William & Mary may have the solution in the highly visible link paths that start on the "myWM" page. Just below entry points to Banner and Blackboard are 12 links that likely are of use to both faculty and students. 

Just to the right of those 12 links are large "you can't miss this" boxes leading to "Faculty & Staff Links" and "Student Links."

High Visibility for Key Link Collections

Faculty and staff can follow their path to a page with links grouped under 7 headings:
  • Academics & Research
  • Working at W&M
  • Technology
  • Campus Services
  • Professional Organizations
  • Wellness & Safety
  • News & Events
Current students have 9 headings. Some duplicate those for faculty & staff, some are unique. All promise an easier pathway to task completion. 

If you were doing a top task research project, most of the links you'll find here would be included in the survey to sort out the top 3 to 5 that always exist from the rest. Those could appear at the top of the faculty & staff and student pages, above the rest for even faster access. Meantime, this is a fine alternative.

On Mobile

On Google PageSpeed Insights, the page receives a relatively high 71/100 for Speed and a strong 98/100 for User Experience. The mobile site skips the rotating photos that open the large screen version. Those images contribute to an unusually low 63/100 "Desktop" score. Removing them would position the key links even higher on the page.

Follow the Link of the Week

To review a strong presentation of the links that make website life easier for faculty & staff and current students, visit the William & Mary "myWM" page at http://my.wm.edu/

Original Link of the Week Page

Regular readers will notice that we are again posting a Link of the Week selection within the blog. I've decided to continue posting new Link selections here. Each week's description is available to future visitors and the blog, unlike the website, is searchable.

To review earlier selections for 2016 and previous years, visit the this Link of the Week page.


3 Personal Motivational Topics at Entry Page for Online Students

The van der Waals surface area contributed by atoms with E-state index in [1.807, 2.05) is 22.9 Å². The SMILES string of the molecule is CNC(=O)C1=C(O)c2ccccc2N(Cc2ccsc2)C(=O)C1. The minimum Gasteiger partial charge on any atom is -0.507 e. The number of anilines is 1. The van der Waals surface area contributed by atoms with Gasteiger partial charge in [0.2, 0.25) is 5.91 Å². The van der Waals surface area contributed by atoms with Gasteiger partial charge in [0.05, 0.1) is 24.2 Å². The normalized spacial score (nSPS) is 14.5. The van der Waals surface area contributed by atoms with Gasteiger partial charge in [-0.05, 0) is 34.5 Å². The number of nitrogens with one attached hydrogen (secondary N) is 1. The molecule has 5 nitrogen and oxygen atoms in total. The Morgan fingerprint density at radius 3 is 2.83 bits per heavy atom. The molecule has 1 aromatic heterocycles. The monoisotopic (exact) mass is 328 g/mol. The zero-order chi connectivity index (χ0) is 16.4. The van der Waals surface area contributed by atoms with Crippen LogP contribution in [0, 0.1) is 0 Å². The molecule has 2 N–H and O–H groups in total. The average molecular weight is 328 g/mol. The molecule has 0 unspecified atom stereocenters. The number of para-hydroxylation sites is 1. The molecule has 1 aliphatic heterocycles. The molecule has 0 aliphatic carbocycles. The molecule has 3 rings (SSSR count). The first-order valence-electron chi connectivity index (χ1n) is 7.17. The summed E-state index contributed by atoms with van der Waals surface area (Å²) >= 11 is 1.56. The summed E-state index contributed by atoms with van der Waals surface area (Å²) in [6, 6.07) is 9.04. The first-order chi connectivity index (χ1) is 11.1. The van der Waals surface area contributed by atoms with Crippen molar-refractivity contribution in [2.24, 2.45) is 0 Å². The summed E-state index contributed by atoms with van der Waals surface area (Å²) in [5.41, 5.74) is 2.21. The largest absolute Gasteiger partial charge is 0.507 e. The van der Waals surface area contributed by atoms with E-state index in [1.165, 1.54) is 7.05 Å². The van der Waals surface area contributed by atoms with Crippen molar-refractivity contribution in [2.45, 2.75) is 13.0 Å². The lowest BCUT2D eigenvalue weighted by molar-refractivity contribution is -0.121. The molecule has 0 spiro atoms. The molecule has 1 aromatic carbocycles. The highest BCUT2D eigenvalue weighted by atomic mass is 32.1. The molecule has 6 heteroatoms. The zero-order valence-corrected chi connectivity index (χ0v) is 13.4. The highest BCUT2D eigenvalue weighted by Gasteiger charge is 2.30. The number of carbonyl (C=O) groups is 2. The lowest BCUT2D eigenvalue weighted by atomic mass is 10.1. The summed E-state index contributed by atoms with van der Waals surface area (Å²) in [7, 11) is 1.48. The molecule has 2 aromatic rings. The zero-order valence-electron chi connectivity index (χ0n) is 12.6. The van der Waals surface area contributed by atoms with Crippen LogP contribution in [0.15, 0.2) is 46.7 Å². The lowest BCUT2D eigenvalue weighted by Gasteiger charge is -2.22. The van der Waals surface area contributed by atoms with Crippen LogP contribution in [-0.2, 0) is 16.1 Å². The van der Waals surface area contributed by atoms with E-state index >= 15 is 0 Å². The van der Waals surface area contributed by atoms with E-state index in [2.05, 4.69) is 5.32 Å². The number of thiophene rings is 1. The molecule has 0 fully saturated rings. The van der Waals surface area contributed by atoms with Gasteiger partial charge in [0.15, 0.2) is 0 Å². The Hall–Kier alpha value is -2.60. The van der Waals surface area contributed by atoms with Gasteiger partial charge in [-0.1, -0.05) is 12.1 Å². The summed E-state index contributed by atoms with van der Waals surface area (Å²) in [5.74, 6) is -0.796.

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Most higher education websites don't do an especially good job of connecting on a personal level with potential students searching the site. Today's Link of the Week differs from most others in two important ways:

  • Generous use of the "you" word in an informal writing style that starts in a heading as the page opens and speaks directly to a concern of many "adult" students: "Continuing your education without putting your life on hold."
  • Motivational options that let potential students move along to content focused on their primary reason for returning to school:.
The 3 motivational options you'll seen in large blocks appear under the heading "Everyone has a reason for going back to school. What's driving you?"

  • To Fulfill My Passions
  • To Advance My Career Path
  • To Earn a Bigger Paycheck
This truly is one of the rare times that a college or university admits that simply earning more money is a motivation worth recognizing.

On Mobile

Google PageSpeed Insights reports that smartphone visitors will experience a slow download Speed (41/100) followed by a high User Experience (99/100).

Follow the Link of the Week

See the content that appears after each motivational topic when you visit the Regis University entry page for Degrees and Programs for Working Adults

Original Link of the Week Page

Regular readers will notice that we are again posting a Link of the Week selection within the blog. I've decided to continue posting new Link selections here. Each week's description is available to future visitors and the blog, unlike the website, is searchable.

To review earlier selections for 2016 and previous years, visit the this Link of the Week page.




Bob Johnson